Hann Window

Swept Sine Analyser with Hann FFT Window

Another favourite window function and the default for this application. Hann windowing provides improved discrimination for all but the lowest frequencies. This is likely a good compromise between response and distortion accuracy.

Blackman Window

Swept Sine Analyser with Blackman FFT Window

We are now seeing more usable lower frequency limits with the distortion floor dropping off from 0.1% above about 50Hz.

Nuttall Window

Swept Sine Analyser with Nuttall FFT Window

This is by far the quickest drop off of the windows available and provides the best distortion floor at low frequencies. It is however showing some problems in the frequency response with this ideal signal.

Other tricks

One option where measuring low frequency distortion is important is to use a longer window length to provide more bins between harmonics. This can be done with command line options. I would suggest combining this with slower sweeps to ensure the purity of the signal in the FFT window.

Building / Running

Like the RTA, this will require a version of GtkDatabox that supports grid arrays - I snatched the source from Ubuntu Oneiric and build that on Lucid (I prefer to stick with LTS for stability).

Other than that make sure you have all the needed development libraries and run "make". This will build both the RTA and these Swept Sine tools which are now part of the same package. Depending on your platform you may need to tweak some paths in the Makefile.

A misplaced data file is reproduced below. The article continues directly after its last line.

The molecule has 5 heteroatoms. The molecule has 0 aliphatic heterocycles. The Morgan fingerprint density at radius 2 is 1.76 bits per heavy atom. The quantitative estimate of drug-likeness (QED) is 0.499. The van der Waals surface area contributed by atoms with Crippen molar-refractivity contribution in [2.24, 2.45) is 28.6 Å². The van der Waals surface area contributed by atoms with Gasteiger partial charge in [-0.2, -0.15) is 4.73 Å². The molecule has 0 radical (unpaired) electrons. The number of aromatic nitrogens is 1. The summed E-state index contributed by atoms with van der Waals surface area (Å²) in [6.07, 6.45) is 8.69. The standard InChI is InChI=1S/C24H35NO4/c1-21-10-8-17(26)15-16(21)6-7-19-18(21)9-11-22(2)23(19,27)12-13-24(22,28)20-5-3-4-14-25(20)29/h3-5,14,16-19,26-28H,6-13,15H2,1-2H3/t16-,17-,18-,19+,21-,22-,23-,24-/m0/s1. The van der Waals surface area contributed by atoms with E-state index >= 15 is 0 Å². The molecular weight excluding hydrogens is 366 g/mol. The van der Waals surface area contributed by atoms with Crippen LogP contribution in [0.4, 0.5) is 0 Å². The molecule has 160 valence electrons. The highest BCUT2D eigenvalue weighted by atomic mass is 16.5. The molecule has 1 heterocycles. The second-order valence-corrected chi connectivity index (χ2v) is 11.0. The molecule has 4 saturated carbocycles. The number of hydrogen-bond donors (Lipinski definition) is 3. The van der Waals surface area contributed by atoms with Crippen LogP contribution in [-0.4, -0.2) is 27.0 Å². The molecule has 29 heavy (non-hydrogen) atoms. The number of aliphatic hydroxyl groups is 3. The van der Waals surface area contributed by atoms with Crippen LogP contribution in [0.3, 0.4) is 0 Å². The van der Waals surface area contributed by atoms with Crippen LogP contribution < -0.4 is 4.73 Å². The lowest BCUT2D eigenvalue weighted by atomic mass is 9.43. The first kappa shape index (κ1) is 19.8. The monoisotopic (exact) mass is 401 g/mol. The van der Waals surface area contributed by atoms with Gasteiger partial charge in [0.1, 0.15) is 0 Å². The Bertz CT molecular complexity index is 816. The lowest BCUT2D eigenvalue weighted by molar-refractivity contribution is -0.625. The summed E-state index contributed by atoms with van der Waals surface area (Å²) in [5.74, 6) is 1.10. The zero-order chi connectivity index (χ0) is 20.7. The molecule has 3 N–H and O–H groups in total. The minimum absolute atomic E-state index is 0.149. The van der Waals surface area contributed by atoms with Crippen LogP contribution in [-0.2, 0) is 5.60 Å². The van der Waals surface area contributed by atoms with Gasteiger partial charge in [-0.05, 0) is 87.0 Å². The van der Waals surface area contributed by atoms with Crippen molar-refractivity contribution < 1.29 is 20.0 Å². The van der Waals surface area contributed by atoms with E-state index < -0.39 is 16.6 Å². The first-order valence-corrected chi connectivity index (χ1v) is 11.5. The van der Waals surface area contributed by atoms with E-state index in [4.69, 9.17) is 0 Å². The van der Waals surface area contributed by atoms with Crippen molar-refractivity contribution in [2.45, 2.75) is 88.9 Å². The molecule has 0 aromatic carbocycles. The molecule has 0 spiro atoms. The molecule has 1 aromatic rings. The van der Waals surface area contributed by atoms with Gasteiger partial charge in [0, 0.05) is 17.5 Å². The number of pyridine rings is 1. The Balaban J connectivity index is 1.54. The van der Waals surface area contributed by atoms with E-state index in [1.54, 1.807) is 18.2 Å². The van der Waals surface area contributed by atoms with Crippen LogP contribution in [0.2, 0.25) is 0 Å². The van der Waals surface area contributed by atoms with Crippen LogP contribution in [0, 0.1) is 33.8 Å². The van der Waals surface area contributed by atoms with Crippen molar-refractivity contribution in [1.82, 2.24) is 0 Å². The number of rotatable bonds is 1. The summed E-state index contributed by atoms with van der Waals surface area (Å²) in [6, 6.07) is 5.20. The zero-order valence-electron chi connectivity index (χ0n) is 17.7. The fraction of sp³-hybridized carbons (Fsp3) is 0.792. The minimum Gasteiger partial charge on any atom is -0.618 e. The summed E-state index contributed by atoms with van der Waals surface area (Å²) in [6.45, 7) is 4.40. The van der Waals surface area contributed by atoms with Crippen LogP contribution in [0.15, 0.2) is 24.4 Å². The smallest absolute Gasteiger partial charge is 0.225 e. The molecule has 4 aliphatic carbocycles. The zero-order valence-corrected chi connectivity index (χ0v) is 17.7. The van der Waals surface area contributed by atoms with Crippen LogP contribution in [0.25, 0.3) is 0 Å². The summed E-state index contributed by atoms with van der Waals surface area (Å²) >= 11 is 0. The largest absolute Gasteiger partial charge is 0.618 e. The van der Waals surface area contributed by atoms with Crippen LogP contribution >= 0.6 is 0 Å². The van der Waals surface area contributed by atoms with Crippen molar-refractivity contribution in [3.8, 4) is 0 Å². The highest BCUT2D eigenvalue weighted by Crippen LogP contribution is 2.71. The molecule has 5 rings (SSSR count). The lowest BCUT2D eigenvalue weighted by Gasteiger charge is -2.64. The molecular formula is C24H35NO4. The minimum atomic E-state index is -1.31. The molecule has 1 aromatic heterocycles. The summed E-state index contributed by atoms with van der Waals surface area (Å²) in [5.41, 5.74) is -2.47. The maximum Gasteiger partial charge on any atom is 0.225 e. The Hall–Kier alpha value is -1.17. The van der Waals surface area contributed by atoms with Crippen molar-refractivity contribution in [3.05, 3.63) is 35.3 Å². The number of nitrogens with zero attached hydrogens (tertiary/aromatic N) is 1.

If you are using Debian / Ubuntu then there is initial packaging support for packaging and you can run "dpkg-buildpackage" to build a native package (.deb).

Download: Auto Test Tools source

Download: Audio Test Tools amd64 .deb

For mono audio files you can run the analyser directly:

$ sinesweep_analyser testfile.wav

If there is more than one channel then you need to specify which channel to analyse:

$ sinesweep_analyser -c 1 testfile.wav

Additionally you can specify a custom FFT window length:

$ sinesweep_analyser -c 1 -w 16384 testfile.wav

Note that this will also use .flac files which are often a good choice as they are lossless and test signals compress particularly well.

Generating test signals

A swept sign generator is also distributed and allows you to generate your own stimulus files to play directly, burn onto CD etc.

A basic stimulus at 44.1KHz / 16bit stereo can be generated with:

$ sinesweep_generator stimulus.wav

To customise the file further see the options available by running sinesweep_generator without any arguments. For example, to create a 48KHz mono file starting at 1KHz (eg. for testing tweeters directly) you could use something like:

$ sinesweep_generator -r 48000 -c 1 -l 1000 stimulus_tweeter_48k.flac

Other options include specifying the time per octave of the sweep and bit-depth.